Bryan v. United States Case Brief

Facts of the Case

“The Firearms Owners’ Protection Act (FOPA) prohibited anyone from “willfully” dealing in firearms without a federal license. Defendant Sillasse Bryan was on trial in federal district court for unlicensed dealing, and the evidence at trial adequately proved that he was dealing in firearms and that he knew his conduct was unlawful, but there was no evidence that he was aware of the federal licensing requirement. The trial judge refused to instruct the jury that he could be convicted only if he knew of the federal licensing requirement, instructing, instead, that a person acted “willfully” if he acted with the bad purpose to disobey or disregard the law, but that he need not be aware of the specific law that his conduct may be violating. The jury convicted Bryan of willfully dealing in firearms without a federal license. On appeal, the United States Court of Appeals for the Second Circuit affirmed, concluding that the instructions were proper and that the Government had elicited “ample proof” that Bryan had acted willfully.”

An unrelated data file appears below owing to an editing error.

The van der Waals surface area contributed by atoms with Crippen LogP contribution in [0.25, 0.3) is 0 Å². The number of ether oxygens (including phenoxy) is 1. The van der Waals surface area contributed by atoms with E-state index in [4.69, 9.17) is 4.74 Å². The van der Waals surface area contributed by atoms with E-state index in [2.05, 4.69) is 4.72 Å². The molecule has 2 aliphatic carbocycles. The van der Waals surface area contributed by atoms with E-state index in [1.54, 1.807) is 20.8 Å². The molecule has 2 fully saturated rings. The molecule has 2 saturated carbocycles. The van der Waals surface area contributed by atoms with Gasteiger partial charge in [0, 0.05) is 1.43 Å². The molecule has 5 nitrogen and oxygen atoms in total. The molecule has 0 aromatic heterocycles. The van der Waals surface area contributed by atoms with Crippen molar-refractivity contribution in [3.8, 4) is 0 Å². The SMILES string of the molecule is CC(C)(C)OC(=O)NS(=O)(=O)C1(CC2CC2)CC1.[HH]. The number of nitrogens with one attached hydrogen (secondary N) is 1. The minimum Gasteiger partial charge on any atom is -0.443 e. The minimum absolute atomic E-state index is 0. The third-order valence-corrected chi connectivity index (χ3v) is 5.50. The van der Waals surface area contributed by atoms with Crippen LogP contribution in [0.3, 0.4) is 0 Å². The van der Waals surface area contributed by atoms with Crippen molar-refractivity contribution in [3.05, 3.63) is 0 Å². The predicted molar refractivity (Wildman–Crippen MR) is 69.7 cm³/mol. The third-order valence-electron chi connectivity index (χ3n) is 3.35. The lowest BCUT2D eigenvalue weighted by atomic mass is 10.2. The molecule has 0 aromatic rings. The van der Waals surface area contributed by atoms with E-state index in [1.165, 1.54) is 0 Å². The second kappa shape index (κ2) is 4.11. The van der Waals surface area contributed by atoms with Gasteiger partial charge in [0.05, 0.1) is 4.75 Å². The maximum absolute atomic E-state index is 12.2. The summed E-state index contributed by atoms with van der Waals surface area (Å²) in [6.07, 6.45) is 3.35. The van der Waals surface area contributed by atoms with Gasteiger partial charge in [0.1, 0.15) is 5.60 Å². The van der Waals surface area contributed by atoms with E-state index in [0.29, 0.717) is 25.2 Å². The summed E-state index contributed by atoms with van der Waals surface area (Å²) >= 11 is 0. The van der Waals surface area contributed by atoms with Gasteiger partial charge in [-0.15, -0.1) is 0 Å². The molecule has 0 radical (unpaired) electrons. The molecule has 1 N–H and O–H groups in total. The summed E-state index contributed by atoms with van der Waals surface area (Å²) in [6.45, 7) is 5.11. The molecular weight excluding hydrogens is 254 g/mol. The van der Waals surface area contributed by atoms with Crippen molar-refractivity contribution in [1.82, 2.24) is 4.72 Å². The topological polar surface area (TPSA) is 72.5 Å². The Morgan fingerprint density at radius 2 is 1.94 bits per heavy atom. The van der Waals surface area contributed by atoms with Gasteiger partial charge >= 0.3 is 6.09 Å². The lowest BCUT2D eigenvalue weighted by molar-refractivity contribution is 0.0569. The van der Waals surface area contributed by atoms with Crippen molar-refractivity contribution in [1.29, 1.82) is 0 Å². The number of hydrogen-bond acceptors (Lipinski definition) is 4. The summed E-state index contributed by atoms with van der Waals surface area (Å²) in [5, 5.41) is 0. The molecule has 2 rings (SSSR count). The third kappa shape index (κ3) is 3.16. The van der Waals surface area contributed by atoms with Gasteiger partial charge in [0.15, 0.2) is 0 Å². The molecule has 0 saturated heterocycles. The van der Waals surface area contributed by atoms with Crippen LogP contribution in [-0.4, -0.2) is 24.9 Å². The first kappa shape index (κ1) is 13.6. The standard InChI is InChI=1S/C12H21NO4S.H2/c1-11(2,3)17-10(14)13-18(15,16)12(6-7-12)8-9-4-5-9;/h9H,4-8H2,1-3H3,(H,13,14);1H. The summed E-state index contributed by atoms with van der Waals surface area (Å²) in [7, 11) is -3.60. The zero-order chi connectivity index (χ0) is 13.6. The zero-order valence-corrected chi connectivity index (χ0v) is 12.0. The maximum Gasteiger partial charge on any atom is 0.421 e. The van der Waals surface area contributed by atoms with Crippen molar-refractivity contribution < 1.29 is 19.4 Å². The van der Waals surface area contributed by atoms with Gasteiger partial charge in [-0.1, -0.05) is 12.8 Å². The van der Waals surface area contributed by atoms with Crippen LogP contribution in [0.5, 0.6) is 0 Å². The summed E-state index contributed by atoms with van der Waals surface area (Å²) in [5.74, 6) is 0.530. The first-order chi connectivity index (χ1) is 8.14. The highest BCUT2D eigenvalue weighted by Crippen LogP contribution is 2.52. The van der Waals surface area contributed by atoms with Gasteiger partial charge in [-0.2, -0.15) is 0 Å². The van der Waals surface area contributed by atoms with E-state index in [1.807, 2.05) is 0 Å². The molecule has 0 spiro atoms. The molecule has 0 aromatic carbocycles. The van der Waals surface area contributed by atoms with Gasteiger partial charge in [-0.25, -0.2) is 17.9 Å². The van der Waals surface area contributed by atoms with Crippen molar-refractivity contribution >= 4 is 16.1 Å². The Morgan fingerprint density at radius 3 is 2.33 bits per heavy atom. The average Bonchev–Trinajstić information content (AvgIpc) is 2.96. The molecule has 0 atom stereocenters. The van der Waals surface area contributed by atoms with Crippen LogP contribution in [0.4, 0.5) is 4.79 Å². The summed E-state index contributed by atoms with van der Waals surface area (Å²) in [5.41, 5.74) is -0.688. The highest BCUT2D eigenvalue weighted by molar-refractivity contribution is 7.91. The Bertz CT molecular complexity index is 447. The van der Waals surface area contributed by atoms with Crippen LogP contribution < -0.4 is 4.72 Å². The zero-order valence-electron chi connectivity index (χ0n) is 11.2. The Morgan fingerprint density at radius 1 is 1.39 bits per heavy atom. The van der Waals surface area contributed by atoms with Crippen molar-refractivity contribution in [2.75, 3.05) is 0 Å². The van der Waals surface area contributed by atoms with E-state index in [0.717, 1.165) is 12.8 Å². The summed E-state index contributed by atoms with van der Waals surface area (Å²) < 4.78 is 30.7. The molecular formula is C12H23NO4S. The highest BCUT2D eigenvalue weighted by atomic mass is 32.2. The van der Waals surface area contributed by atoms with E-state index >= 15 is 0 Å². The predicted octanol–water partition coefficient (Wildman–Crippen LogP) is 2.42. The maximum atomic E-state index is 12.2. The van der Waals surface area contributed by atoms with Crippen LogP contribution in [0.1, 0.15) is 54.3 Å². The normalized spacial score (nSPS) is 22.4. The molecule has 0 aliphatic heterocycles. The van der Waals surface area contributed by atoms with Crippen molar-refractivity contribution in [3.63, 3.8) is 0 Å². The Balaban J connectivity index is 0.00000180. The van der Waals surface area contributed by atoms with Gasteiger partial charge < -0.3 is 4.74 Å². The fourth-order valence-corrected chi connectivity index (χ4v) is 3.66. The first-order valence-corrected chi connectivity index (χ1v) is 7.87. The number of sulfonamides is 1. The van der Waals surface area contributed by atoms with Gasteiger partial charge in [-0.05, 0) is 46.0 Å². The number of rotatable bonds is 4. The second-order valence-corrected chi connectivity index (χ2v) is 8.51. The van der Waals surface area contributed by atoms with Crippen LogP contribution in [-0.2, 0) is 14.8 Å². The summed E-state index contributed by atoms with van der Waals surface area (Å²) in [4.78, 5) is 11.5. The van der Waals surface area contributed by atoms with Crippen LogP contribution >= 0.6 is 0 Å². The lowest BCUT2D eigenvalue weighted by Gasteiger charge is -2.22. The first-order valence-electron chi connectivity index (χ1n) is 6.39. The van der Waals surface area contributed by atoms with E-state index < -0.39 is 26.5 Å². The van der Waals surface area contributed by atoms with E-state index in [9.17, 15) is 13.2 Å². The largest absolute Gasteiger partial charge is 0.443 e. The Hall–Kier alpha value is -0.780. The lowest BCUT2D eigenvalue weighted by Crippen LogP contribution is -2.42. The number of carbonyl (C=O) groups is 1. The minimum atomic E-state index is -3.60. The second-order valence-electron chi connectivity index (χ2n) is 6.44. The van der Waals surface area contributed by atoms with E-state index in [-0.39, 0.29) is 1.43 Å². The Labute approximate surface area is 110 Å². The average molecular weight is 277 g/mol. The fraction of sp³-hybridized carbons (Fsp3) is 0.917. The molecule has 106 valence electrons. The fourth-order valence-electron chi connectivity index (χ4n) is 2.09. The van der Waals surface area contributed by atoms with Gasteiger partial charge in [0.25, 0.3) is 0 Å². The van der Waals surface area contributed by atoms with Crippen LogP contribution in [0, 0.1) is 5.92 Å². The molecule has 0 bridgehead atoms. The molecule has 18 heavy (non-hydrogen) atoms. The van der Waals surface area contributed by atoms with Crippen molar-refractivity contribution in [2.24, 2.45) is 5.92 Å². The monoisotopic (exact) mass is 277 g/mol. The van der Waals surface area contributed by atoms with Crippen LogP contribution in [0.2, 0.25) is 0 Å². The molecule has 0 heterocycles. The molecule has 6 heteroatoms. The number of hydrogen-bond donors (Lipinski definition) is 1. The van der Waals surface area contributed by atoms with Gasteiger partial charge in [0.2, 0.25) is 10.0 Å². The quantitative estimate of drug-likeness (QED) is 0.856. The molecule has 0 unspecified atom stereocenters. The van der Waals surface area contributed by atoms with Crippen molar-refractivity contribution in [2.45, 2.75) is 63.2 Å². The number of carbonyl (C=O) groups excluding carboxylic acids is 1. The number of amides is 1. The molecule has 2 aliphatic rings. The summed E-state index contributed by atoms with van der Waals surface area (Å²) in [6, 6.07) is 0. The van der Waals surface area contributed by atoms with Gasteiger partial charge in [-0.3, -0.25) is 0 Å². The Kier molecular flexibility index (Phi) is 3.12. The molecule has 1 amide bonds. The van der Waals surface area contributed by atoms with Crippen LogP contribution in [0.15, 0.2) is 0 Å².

Question

Can private parties who claim they have suffered economic harm from enforcement of the Endangered Species Act sue to reverse regulation?

CONCLUSION

“No. In a 6-3 opinion delivered by Justice John Paul Stevens, the Court held that the term “willfully” in section 924(a)(1)(D) requires proof only that the defendant knew his conduct was unlawful, not that he also knew of the federal licensing requirement. Justice Stevens wrote for that court that “the willfulness requirement of [section 924(a)(1)(D)] does not carve out an exception to the traditional rule that ignorance of the law is no excuse